Hooray, it's make your own pottery day. I've been planning this one for a while. I've been wanted to bring some of my friends back to Shu's pottery to attend another one of their pottery classes. The first time I went, it was with my Chinese class at Shida. It was the end of the semester field trip and it was a blast. However I wanted another hand at this pottery wheel. It's A LOT harder than the instructors make it out to be. But in the end, everyone asks for help from the instructor. So some people's pottery end up being made by the instructor entirely or at least partially. That's ok, because the fun part is messing up the first few tries yourself. Shu's pottery also has a wonderfully modern and large storefront that sells unique and sometimes very expensive porcelain gifts. After washing off, we headed out for some lunch in the old town of Yingge, which isn't far. Shu's pottery is pretty much in the old town, so it's convenient. First restaurant we came across has a line forming out front. So we understood it as a clue that this place had something special to offer. After waiting for about 15 minutes and goofing off on the rickshaw in front of the store, we headed in to our seats. It's a small restaurant and you'll most likely have to share your table with others. But the interior design was cool. It resembles an old Chinese shanty town with an old telephone pole, old 40's era Chinese movie posters, antique nick-nacks, wood shingles and discolored lamps. We asked what the speciality was and the cashier said, fried pork/chicken steak over rice with vegetables and tofu. So thats exactly what we ended up ordering. It's not a fancy dish by any means, just a local blue collar worker's meal that this place has done right. It's simplistically delicious and wish all 便當 (bento) tasted this good. I usually find typical 便當 oily, but this wasn't. If your in the neighborhood checking out the pottery (or making pottery), I'd definitely drop by this place for some down to earth, simple and cheap Taiwanese cuisine. It's called 厚道飲食店 (no english name), look for the bicycle rickshaw in the front.Afterwards, I bought some Taiwanese ox horn croissants. There are several bakeries around here that sell it and it just smells so good to pass up. Some even offer ice cream on top. If you see some of these around, buy one. It's cheap and tastes awesome. It's not light and fluffy like a french croissant, but thicker and more doughy like a (American) southern butter biscuit.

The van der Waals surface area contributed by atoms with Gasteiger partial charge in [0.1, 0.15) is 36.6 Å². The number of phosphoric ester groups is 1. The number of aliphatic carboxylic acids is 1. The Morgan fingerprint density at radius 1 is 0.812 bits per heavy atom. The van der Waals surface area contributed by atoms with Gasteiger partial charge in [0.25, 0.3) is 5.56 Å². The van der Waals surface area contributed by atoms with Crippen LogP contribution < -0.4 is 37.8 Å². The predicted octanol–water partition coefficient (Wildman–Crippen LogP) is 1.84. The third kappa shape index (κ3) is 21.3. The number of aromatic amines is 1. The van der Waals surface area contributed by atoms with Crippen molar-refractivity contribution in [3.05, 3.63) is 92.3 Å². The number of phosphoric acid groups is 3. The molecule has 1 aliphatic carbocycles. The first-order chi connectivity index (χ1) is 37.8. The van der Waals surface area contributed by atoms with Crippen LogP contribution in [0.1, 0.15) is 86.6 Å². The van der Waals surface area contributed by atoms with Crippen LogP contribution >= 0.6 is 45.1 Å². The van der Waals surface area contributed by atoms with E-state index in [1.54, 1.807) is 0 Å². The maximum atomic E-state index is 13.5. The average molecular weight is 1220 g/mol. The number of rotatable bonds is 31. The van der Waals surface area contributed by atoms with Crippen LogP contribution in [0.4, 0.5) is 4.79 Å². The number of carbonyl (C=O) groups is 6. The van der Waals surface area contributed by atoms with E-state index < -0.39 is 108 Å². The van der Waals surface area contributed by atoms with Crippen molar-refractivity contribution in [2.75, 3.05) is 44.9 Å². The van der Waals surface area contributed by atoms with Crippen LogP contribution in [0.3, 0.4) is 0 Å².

新旺集瓷 The Shu's Pottery